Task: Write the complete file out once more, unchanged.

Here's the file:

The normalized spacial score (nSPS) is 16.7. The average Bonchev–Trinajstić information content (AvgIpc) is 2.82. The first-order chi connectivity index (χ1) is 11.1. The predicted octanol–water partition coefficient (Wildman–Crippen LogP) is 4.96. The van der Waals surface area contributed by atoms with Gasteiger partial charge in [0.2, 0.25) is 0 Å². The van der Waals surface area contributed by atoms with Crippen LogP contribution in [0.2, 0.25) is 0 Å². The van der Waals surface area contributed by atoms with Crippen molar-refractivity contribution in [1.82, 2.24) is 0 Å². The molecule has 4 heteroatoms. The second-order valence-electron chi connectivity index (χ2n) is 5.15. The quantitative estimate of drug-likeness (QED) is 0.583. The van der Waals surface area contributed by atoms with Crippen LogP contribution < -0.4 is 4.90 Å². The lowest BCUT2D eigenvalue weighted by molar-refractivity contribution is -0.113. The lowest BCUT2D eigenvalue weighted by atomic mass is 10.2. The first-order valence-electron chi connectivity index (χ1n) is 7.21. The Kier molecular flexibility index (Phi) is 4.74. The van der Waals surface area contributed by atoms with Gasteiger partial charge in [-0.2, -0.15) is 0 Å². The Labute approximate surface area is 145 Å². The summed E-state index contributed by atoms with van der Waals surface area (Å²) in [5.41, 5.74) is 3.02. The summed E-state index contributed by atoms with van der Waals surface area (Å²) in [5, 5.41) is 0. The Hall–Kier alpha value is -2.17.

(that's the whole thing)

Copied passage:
The normalized spacial score (nSPS) is 16.7. The average Bonchev–Trinajstić information content (AvgIpc) is 2.82. The first-order chi connectivity index (χ1) is 11.1. The predicted octanol–water partition coefficient (Wildman–Crippen LogP) is 4.96. The van der Waals surface area contributed by atoms with Gasteiger partial charge in [0.2, 0.25) is 0 Å². The van der Waals surface area contributed by atoms with Crippen LogP contribution in [0.2, 0.25) is 0 Å². The van der Waals surface area contributed by atoms with Crippen molar-refractivity contribution in [1.82, 2.24) is 0 Å². The molecule has 4 heteroatoms. The second-order valence-electron chi connectivity index (χ2n) is 5.15. The quantitative estimate of drug-likeness (QED) is 0.583. The van der Waals surface area contributed by atoms with Crippen LogP contribution < -0.4 is 4.90 Å². The lowest BCUT2D eigenvalue weighted by molar-refractivity contribution is -0.113. The lowest BCUT2D eigenvalue weighted by atomic mass is 10.2. The first-order valence-electron chi connectivity index (χ1n) is 7.21. The Kier molecular flexibility index (Phi) is 4.74. The van der Waals surface area contributed by atoms with Gasteiger partial charge in [-0.2, -0.15) is 0 Å². The Labute approximate surface area is 145 Å². The summed E-state index contributed by atoms with van der Waals surface area (Å²) in [5.41, 5.74) is 3.02. The summed E-state index contributed by atoms with van der Waals surface area (Å²) in [5, 5.41) is 0. The Hall–Kier alpha value is -2.17.